About Multiple Myeloma
Multiple myeloma is an abnormal growth of plasma cells found in the bone marrow. The cells ultimately infiltrate a number of organs and lead to organ failure, bone marrow destruction and failure. It is the most common tumor in the bone and the second most-common blood cancer in the U.S. and Europe. According to the American Cancer Society, estimates for multiple myeloma in the U.S. in 2016, were 30,000 new diagnoses, and more than 12,000 people were estimated to die from the disease. Most patients ultimately relapse from chemotherapy, and the disease is not considered curable using current approaches.
GMI-1271 is designed to block E-selectin (an adhesion molecule on vascular endothelial cells in the bone marrow) from binding with multiple myeloma cells as a targeted approach to disrupting well-established mechanisms of cancer cell resistance within the bone marrow microenvironment. Preclinical research points to the drug’s potential role in moving cancerous cells out of the protective environment of the bone marrow where they hide and escape the effects of chemotherapy.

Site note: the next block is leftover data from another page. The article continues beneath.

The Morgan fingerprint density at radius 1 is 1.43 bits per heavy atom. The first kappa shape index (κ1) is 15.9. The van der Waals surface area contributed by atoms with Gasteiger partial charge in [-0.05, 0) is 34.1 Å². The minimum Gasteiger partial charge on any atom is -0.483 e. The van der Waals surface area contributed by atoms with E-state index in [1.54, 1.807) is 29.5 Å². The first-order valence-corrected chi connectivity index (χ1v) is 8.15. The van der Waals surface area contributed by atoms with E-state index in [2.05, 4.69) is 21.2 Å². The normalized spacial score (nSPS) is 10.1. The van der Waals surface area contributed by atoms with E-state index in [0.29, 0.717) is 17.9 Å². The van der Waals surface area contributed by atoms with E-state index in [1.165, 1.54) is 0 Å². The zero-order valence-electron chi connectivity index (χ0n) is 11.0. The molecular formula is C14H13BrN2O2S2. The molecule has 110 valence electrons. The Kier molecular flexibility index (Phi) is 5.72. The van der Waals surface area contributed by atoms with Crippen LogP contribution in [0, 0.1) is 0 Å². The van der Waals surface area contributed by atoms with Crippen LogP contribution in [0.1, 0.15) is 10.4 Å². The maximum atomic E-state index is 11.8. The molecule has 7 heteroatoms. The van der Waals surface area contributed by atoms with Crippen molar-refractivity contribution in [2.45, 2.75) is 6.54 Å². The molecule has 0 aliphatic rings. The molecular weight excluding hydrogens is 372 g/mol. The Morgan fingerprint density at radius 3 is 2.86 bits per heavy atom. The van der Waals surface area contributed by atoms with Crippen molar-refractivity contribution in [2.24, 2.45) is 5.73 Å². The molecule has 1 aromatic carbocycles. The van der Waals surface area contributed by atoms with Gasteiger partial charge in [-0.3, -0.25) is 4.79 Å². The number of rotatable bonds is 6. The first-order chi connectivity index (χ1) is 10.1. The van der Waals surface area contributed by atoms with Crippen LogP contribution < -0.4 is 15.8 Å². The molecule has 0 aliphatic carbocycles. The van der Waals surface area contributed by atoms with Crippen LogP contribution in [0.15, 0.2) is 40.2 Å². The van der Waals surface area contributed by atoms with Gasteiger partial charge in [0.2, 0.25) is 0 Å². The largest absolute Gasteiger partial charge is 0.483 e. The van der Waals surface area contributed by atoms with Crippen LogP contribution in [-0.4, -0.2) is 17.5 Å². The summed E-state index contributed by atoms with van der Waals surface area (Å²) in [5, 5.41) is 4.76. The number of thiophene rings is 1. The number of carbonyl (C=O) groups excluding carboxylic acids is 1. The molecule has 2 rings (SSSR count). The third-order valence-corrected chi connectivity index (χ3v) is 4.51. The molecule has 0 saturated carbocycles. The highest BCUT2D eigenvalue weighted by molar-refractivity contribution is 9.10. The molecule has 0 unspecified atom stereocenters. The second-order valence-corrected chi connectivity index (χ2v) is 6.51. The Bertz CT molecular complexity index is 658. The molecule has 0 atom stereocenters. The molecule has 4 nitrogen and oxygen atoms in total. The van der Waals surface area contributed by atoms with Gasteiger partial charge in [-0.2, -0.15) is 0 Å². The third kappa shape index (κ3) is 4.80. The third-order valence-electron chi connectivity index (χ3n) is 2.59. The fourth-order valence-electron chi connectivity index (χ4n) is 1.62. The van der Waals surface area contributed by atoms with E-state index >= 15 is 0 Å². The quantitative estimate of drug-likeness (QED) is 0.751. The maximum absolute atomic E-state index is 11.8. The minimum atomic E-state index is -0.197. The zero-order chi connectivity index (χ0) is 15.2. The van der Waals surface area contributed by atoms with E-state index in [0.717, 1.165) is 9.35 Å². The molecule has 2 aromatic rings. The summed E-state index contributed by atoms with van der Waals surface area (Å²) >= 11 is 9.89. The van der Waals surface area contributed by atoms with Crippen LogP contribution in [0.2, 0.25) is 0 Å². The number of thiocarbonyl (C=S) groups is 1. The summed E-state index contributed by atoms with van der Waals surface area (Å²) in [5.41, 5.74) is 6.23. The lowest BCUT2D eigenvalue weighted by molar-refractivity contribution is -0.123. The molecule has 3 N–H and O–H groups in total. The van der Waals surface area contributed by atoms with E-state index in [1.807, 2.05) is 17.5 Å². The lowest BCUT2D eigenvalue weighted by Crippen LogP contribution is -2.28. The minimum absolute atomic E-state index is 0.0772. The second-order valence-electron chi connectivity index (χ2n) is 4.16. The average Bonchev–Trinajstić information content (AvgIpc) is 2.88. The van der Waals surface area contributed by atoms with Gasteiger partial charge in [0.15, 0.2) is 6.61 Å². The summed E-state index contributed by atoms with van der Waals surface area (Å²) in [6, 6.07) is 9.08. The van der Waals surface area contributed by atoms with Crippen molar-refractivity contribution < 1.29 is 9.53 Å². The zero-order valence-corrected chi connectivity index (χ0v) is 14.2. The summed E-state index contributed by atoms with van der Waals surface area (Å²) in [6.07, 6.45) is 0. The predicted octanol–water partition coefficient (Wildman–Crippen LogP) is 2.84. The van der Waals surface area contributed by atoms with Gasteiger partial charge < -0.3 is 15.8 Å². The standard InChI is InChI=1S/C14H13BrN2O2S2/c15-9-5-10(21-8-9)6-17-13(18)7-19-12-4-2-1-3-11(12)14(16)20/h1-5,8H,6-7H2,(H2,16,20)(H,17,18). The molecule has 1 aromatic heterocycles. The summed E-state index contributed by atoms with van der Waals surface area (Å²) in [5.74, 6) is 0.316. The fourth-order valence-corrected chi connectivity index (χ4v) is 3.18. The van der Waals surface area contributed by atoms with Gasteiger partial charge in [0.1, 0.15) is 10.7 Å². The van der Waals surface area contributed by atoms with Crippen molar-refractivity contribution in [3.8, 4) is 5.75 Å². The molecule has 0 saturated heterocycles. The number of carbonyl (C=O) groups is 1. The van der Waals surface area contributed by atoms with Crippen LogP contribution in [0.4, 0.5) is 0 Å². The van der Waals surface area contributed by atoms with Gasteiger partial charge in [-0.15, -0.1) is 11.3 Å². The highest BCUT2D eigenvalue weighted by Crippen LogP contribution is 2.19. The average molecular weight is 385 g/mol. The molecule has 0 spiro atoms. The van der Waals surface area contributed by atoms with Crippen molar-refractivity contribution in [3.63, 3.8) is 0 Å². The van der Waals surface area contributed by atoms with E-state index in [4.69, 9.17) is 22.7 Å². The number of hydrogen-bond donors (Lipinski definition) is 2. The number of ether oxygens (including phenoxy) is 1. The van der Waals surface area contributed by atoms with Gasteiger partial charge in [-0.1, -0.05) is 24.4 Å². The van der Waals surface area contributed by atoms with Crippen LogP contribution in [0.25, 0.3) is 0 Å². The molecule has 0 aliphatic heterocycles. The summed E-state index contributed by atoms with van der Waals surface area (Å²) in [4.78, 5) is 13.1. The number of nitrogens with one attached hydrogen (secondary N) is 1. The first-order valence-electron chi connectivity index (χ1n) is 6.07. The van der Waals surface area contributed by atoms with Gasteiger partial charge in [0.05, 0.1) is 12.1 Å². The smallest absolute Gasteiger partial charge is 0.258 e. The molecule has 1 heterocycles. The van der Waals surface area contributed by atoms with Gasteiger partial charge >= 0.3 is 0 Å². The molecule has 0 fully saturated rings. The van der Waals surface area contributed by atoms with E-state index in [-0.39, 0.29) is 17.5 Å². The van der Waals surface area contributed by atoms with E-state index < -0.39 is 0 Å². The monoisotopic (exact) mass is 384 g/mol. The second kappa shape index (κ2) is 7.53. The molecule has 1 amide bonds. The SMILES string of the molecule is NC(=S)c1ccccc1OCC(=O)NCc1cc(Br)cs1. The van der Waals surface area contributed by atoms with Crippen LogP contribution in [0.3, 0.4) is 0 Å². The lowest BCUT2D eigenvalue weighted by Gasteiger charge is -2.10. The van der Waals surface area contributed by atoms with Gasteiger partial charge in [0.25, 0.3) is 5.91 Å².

About the Phase 1 Clinical Trial in Multiple Myeloma
GMI-1271 has been tested in healthy volunteers, as well as in patients with AML, and is now being studied in a Phase 1 clinical trial in patients with multiple myeloma. The commencement of the study was announced in September 2016. It is designed to evaluate GMI-1271’s safety, absorption by the body and effect on multiple myeloma when given with standard chemotherapy.